Spring 2024 - CMNS 455W D100

Women and New Information Technologies (4)

Class Number: 1077

Delivery Method: In Person


  • Course Times + Location:

    Jan 8 – Apr 12, 2024: Thu, 11:30 a.m.–2:20 p.m.

  • Prerequisites:

    26 CMNS units with a minimum grade of C- or 60 units with a minimum CGPA of 2.00.



Topics include the processes through which gendering of technologies takes place; information and communication technologies (ICTs), gender and public and private spheres; issues related to computerization of women's paid and unpaid work; and gender roles and the use of ICTs in relation to health; as well as the contributions which the study of gender and ICTs have made to theoretical debates within science, technology and society studies. Students with credit for CMNS 455 may not take this course for further credit. Writing.


This course explores the field of Feminist Science and Technology Studies (Feminist STS). We will look beyond the role of women outlined in the official course title and calendar description to consider gender more broadly, including transgender perspectives, and take a strong focus on the relationship between gender, race, sexuality, and ability. We will ask what constitutes a technology within a feminist framework, and consider methods that feminist STS scholars have used to situate technologies in gendered contexts and communities of use. After establishing this basis, we will focus our learning on the relationship between gender, computing, and the internet. Problems to be explored include how gender structures databases, participation in computing industries, the gendered and racialized design of search engines, networks, and other information systems, and the use of information and communication technologies for feminist activism. This is a writing intensive course intended to improve students’ skills in written communication. Toward this goal, students will choose a topic related to the course that interests them, and practice writing about that topic across three different genres.


  • Learn key perspectives and methods in the field of Feminist Science and Technology Studies and demonstrate the application of these perspectives to the analysis of contemporary issues
  • Develop skills reading and interpreting theory
  • Develop and demonstrate writing skills across new genres that students may not have explored before in class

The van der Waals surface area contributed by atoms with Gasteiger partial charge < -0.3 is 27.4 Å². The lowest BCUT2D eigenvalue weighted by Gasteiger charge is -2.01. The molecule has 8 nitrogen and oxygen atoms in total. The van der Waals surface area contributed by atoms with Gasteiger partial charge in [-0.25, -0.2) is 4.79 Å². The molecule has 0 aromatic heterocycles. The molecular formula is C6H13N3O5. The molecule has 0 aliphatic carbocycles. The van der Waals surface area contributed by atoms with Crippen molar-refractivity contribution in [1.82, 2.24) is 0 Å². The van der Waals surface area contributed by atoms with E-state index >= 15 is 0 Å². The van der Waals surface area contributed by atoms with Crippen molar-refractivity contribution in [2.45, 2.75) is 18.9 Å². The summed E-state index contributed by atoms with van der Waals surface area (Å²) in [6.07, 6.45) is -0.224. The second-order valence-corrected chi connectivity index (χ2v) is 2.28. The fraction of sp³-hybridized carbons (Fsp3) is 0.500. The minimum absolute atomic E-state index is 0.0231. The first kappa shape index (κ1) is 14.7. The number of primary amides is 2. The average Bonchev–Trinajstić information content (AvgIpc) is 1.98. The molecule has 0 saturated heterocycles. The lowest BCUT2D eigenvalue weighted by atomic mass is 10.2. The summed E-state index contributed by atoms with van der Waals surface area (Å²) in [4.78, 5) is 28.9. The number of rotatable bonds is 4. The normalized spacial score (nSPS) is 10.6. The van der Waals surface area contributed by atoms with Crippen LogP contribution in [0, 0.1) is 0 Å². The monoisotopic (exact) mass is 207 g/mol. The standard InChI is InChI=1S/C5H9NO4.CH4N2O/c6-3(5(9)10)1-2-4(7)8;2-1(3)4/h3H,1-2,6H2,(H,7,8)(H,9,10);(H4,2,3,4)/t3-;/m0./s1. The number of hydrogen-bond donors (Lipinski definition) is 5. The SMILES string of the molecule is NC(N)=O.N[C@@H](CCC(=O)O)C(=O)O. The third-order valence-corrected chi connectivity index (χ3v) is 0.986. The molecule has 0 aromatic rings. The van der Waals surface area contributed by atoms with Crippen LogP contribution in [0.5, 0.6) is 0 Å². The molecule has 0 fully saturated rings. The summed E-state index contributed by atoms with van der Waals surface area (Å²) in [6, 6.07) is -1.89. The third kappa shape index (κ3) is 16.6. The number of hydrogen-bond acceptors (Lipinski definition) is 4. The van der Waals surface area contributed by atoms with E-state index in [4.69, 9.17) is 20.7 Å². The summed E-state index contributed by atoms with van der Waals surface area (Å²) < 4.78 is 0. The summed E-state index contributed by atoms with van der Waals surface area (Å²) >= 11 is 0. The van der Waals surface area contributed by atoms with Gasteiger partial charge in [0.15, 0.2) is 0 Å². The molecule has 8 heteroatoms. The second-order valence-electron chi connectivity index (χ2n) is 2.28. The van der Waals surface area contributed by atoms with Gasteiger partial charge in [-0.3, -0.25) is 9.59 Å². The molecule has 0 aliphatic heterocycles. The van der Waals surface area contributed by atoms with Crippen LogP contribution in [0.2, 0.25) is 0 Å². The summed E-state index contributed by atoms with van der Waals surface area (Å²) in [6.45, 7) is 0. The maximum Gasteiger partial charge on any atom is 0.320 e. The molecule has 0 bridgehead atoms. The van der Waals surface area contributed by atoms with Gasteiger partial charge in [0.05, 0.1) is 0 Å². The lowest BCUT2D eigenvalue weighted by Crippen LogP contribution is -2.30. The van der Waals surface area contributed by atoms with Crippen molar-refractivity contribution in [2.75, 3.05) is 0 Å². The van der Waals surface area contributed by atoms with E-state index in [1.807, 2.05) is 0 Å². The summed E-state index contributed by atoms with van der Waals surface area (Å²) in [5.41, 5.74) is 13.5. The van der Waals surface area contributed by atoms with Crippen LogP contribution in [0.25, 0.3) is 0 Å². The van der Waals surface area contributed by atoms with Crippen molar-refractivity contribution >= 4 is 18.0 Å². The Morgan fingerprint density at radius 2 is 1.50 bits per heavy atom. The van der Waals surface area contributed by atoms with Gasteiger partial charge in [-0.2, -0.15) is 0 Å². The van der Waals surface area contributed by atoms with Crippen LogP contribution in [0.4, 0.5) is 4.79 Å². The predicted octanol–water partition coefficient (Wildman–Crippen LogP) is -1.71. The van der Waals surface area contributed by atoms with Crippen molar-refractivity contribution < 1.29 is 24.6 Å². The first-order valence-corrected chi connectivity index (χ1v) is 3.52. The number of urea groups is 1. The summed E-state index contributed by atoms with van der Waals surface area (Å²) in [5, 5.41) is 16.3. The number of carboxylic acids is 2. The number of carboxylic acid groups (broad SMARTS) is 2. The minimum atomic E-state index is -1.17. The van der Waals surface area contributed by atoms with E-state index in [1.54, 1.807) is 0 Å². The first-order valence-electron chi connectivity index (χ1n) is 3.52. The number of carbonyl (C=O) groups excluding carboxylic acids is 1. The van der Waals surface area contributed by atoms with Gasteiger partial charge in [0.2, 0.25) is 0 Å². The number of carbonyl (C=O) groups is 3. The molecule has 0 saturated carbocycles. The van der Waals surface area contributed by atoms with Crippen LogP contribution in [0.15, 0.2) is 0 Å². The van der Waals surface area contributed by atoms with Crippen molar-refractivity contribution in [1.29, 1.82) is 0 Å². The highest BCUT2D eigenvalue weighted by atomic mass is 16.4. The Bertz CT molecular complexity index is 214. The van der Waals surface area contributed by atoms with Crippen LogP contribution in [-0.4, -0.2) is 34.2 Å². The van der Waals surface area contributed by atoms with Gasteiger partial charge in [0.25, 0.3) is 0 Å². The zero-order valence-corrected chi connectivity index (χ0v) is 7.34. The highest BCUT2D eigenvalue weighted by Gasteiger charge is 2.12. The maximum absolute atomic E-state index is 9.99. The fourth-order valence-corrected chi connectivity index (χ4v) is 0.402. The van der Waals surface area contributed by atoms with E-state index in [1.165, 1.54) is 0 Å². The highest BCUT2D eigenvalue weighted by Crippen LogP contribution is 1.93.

• Low-Stakes Writing Exercises (6 total) 10%
  • Writing Assignment 1 (800 words): Writing for Online Audience 30%
  • Writing Assignment 2 (1200 words): Writing an Opinion/Editorial 30%
  • Writing Assignment 3: (2000 words) Twine Game 30%


The school expects that the grades awarded in this course will bear some reasonable relation to established university-wide practices with respect to both levels and distribution of grades. In addition, the School will follow Policy S10.01 with respect to Academic Integrity, and Policies S10.02, S10.03 and S10.04 as regards Student Discipline (note: as of May 1, 2009 the previous T10 series of policies covering Intellectual Honesty (T10.02) and Academic Discipline (T10.03) have been replaced with the new S10 series of policies). For further information see: www.sfu.ca/policies/Students/index.html.



Course readings will be made available as PDFs through the course CANVAS site.


Your personalized Course Material list, including digital and physical textbooks, are available through the SFU Bookstore website by simply entering your Computing ID at: shop.sfu.ca/course-materials/my-personalized-course-materials.

Registrar Notes:


SFU’s Academic Integrity website http://www.sfu.ca/students/academicintegrity.html is filled with information on what is meant by academic dishonesty, where you can find resources to help with your studies and the consequences of cheating. Check out the site for more information and videos that help explain the issues in plain English.

Each student is responsible for his or her conduct as it affects the university community. Academic dishonesty, in whatever form, is ultimately destructive of the values of the university. Furthermore, it is unfair and discouraging to the majority of students who pursue their studies honestly. Scholarly integrity is required of all members of the university. http://www.sfu.ca/policies/gazette/student/s10-01.html